The last place one might expect to come face to face with an impenetrable wall of gender roles is when engaging in pretend play with young children. But, in my experience, this is precisely when I find it most impossible to break through the gendered barrier my four-year-old daughter has learned and reconstructs.
My daughter has no similar sense of limitation when it comes to the real world. She is confident that most roles can be done by men and women and there are no professions or roles that she believes are limited to one sex or another. She sees this in our home and in the public sphere. As a recent example, after having discussed and met various "community helpers" in her Pre-K class, she stressed to me that the best practice is to not use the term "policeman," but rather "police officer" because "both boys and girls can do" that job.
Nevertheless, whether we are reenacting a scene from a book or movie or simply making up our own imaginary world, there are very strict rules. We can be dogs, or horses, or dragons. We can be doctors, chefs, firefighters, and pirates. We can have the power of flight or super speed or strength. We can be heroes or villains. But, daddy can NEVER be a princess and my daughter can NEVER be a prince.
If she is Cinderella, I must be the Prince and not the Fairy Godmother or a stepsister. If she is Belle, I can only be the Beast. If she is Rapunzel I am Flynn. If we are in the world of Frozen, I can at least choose between being a snowman and an actual man. The only true exception is The Little Mermaid because she knows I share the same name as the titular character, and thus does not object to my being Ariel.
If we are playing with the lightsabers I bought for my daughters, I am permitted to be Darth Vader or a good Jedi. My four-year-old is either a nameless Jedi or Princess Leia. "Do you want to be Luke?" I once asked her. I think the answer was silence.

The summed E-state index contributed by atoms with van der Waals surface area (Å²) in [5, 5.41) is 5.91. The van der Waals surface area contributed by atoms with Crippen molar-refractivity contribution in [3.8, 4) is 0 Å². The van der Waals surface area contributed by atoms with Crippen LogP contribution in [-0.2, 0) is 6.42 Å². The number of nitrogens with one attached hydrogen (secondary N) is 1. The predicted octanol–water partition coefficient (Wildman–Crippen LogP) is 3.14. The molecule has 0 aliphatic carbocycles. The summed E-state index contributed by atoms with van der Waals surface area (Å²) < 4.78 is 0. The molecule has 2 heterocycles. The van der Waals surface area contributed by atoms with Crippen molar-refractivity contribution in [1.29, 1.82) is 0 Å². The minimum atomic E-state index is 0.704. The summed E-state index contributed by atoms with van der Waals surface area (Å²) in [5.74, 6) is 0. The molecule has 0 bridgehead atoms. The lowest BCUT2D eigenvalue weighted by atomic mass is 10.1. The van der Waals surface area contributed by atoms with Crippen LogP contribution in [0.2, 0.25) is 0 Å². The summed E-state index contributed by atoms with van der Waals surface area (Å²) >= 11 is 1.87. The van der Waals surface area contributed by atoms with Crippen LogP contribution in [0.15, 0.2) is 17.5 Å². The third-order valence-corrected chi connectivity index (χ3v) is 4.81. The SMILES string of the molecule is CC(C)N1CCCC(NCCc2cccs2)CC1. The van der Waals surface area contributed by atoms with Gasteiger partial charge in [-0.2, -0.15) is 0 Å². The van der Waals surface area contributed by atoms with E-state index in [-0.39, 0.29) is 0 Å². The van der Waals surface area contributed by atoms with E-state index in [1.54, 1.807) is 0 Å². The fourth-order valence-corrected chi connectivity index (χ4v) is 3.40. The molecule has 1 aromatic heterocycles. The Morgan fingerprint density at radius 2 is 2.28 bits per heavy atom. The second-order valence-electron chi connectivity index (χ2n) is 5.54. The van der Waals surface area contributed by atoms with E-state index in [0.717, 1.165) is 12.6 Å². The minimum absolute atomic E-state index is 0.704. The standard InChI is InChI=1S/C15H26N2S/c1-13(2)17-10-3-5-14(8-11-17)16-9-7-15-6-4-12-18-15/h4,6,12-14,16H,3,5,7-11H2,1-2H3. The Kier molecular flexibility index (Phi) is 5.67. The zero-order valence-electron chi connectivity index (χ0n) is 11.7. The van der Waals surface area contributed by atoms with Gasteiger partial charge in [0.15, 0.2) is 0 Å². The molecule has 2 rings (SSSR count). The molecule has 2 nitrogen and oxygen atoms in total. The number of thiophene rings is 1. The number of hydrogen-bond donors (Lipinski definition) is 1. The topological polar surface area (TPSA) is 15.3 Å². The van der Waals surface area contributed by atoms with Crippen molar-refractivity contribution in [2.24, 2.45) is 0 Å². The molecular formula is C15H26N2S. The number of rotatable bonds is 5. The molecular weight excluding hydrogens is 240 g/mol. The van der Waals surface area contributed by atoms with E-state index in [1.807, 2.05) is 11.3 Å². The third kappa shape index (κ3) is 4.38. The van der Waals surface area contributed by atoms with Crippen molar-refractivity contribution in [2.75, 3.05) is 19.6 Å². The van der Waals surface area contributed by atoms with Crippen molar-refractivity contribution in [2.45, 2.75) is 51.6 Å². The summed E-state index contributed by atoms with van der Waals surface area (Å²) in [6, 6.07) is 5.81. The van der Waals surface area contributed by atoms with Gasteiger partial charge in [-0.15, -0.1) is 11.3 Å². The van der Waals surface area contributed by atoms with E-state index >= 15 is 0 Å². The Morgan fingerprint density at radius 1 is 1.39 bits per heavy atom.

"When we are using our imaginations, we can be whatever we want," I tell my daughter. "I can be Wonder Woman or a queen or a princess," I add. No response. There's that wall again.
My four-year-old often likes to pretend she is a "one-year-old baby" at the end of her nightly bath. "Can I be a one-year-old baby, too?" I ask her. "NO" she bellows. "You be the daddy and pick me up." "Can I be a mommy and pick you up?" Quelle horreur, says the look on her face, followed by a sigh of exasperation to signal that I'm not getting it. "You be the daddy! Okay?" she instructs me. I comply.
The same strict rules apply when my daughters play "family." My four-year-old is the mommy; her two-year-old sister is the baby; I am only allowed to be the "grandpa" and my wife the "grandma."
I want to emphasize that there is nothing wrong with my daughter wanting to relate to and emulate female characters. The problem is that she may be policing herself and certainly is policing others with regard to what roles they (read: I) can play. In fact, the one constant rule I can find in all of our imaginary play is gender. There may be no gravity. We may be breathing under the ocean. Space and time do not stop us at any point. Gender limits, though, are always there.
Then, along came Peter Pan Live starring Allison Williams, a show that was universally mocked and surely included the poorest swordplay I have ever seen. However, I must applaud NBC for removing a brick in my daughter's gender wall. My daughter knew Peter Pan from the classic Disney movie as well as from the world of Jake and the Neverland Pirates, the modern spin-off that airs on Disney Junior. Before seeing the live show, she imagined herself only as Wendy or Tiger Lily. Or, if she was in the world of Jake and the Neverland Pirates, she was Izzy, the only female pirate.
As we watched Peter Pan Live, I made sure to point out that Peter Pan was being played by a woman. "That's a woman pretending to be Peter Pan," I tell my daughter. She looks puzzled. I try again. "It's a girl, not a boy, being Peter Pan." She looks intrigued. I then realize that was the first time she had seen a woman playing a male character. Never mind that Peter Pan is androgynous. Never mind that he has a high "feminine" voice. Never mind that he is a boy who never grows up and is thus not truly a man. He is decidedly male.
A few nights later, I observed my four-year-old pretending to be Peter Pan. She assigned her little sister the roles of Wendy, John, and Michael (who, by the way, pulled it off). I was instructed to be Captain Hook. In the end, Peter Pan bested me and saved the day. The issue of gender never came up.
Meanwhile, my two-year-old daughter is blazing her own trail right past her older sister. As I was carrying her the other day, she informed me, "You are the princess. I will rescue you after I fight Darth Vader." I nearly swooned. My prince had come.